In a cycled tank this happens fast due to the amounts of microorganisms in the filter and on surfaces.
If you have just started the tank and not fed the bacteria much in terms of ammonia (which you have to slowly raise in a fishless cycle until a certain amount is processed in a sufficiently short time) the microfauna will not grow. First the little critters metabolize Ammonia to Nitrite. Only when Nitrite has shown up you know the Ammonia is being processed. And only when Nitrates show up, you now the Nitrites are processed as well.

So basically: When you add ammonia and some hours later you have only readings for nitrates, that's when the tank is cycled.

Now I see a problem though. You say your source water is natural seawater. So you get your water right from the ocean? No filtration before adding it to the tank?
 

WRWAquarium

Get yourself a good few kilos of live rock would be my advice if you haven't allready. using live rock from an established tank sump has and some store bought pieces allowed me to very quickly cycle my new saltwater setup.
 

khittik

Now I see a problem though. You say your source water is natural seawater. So you get your water right from the ocean? No filtration before adding it to the tank?
Get yourself a good few kilos of live rock would be my advice if you haven't allready.
I am using Waterbox 20 gallon aquarium.
I have 20 Lbs of CaribSea live rock.
I used 20lbs CaribSea Special grade live sand.
I use Natural Sea Water from Natural Seawater (Sea Water) Supplier - NSW Delivered Nationwide (They send Sea Water with 0 ammonia)


Their sea water readings as follows:
Common parameters of our natural seawater (Sea Water, NSW, Saltwater) are:

Salinity 34-36 ppt, Nitrates 0-0.9, Nitrite 0, Calcium 400-450ppm, Alkalinity 7.5-8.6dKH, Ammonia 0, PH 8.0-8.3, Magnesium 1250-1350ppm, Phosphate 0-0.05ppm, Silicate 0-0.1.

Very quick cycling process, as the seawater holds over 11 million forms of live bacteria per gallon

What you want me to do?
 

Azedenkae

Sorry, I missed your reply.
From what I know about cycle is when the reading of ammonia is low, which is close to 0ppm and most of them have been converted to nitrite by nitrifying bacteria and to nitrite and then to some of the nitrate which must be taken out of the tank by water changes.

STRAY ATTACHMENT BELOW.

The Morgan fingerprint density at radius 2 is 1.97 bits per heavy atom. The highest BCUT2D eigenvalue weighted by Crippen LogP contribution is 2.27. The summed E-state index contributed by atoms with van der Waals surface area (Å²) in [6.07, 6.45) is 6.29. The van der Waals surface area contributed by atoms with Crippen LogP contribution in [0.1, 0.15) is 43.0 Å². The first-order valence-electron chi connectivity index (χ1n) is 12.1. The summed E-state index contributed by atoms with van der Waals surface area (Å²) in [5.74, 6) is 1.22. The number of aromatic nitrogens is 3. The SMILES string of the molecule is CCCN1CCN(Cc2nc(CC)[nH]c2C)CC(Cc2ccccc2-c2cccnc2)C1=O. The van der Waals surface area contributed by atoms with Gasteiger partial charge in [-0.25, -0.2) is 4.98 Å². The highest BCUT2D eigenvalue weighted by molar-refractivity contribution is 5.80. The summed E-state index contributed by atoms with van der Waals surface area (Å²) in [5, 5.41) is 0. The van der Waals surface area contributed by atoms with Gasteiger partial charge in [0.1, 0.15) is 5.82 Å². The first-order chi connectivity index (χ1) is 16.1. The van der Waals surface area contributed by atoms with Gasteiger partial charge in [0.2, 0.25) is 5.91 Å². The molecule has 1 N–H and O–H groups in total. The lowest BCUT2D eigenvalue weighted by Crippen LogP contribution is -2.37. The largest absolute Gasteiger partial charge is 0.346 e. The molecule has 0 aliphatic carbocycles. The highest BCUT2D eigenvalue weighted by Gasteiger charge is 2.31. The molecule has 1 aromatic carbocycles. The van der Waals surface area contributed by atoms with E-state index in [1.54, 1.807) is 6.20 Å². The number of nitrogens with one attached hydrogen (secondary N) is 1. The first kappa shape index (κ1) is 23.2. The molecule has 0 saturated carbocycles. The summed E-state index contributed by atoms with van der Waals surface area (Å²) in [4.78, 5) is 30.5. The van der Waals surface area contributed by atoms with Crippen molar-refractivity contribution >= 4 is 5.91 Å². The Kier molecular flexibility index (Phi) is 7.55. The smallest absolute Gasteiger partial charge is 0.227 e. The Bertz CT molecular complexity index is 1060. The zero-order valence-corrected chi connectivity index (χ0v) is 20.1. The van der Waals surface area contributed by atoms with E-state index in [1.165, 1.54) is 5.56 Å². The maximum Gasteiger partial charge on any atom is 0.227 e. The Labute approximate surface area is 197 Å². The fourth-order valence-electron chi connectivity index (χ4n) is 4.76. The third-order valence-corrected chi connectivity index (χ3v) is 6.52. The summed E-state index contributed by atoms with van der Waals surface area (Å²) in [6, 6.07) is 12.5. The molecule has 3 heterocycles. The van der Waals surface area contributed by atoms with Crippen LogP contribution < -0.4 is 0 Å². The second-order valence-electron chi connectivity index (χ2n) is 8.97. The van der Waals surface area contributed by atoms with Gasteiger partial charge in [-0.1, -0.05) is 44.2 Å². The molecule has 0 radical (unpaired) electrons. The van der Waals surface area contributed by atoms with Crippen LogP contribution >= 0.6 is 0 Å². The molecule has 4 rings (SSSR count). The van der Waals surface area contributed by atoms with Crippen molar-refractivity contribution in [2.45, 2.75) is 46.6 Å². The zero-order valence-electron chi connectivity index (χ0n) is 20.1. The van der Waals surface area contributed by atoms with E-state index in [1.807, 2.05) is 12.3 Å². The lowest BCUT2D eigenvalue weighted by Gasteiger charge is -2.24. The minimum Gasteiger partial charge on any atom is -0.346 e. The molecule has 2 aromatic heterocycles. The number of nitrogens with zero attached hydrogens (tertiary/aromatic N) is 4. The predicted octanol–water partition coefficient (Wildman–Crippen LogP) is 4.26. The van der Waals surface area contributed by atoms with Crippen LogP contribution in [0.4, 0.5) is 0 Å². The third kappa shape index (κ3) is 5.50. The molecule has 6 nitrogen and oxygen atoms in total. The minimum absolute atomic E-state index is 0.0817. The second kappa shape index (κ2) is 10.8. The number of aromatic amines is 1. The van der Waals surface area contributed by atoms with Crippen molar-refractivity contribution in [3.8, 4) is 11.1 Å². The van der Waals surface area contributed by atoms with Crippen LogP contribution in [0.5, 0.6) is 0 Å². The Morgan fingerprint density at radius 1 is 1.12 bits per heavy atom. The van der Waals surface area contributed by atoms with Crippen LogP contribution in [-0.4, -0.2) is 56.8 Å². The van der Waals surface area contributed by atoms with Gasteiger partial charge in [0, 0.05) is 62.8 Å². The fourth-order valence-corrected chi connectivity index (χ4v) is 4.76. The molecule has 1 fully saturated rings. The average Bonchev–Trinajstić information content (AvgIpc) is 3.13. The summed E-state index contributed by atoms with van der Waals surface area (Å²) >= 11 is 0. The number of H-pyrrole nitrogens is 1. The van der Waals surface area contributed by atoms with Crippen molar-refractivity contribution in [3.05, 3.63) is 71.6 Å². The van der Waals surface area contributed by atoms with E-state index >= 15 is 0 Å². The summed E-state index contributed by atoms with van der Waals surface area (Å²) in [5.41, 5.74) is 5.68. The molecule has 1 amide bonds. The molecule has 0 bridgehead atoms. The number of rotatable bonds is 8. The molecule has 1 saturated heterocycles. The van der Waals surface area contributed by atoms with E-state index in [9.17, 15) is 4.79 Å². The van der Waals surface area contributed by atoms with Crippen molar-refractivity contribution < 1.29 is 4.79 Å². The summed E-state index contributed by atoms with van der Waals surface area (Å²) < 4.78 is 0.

This is part of the cycling process, but not all of it.

You are correct, but that only indicates that there is nitrification going on, not how extensively it is going on (i.e. that the nitrification capacity may not be actually high enough).

The purpose of cycling is not only to establish nitrification, but to an extent where it makes it safe for live stock to be added.
I am new to this. What I confuse is that, does ammonia and ammonium NH4 is the same thing. When I do the test API test shows 0.20ppm but Seachem alert shows as less than 0.02ppm. So I am not sure is this good? API company told me it is safe to put the live stocks once NH3 is close to 0ppm and need not to wait for NH4 to be close to 0ppm because this is non toxic
Yes and no, they are in a balance. It is true that you do not need ammonium to be zero if ammonia (or 'free ammonia') is close. Nonetheless, for marine aquariums the proportion of free ammonia to ammonium is higher given the higher pH.

With that said, it is best to ensure total ammonia (free ammonia + ammonium) can be handled by nitrification, rather than just free ammonia. That is what we tend to care most about. Don't forget, as free ammonia is consumed, ammonium turns into free ammonia as they have to always be in a balance. So there is a certain point where even when free ammonia is effectively oxidized, it may continue to remain at a high enough level to harm your live stock.

The way to know a tank is cycled is if it can handle at least 1ppm total ammonia a day.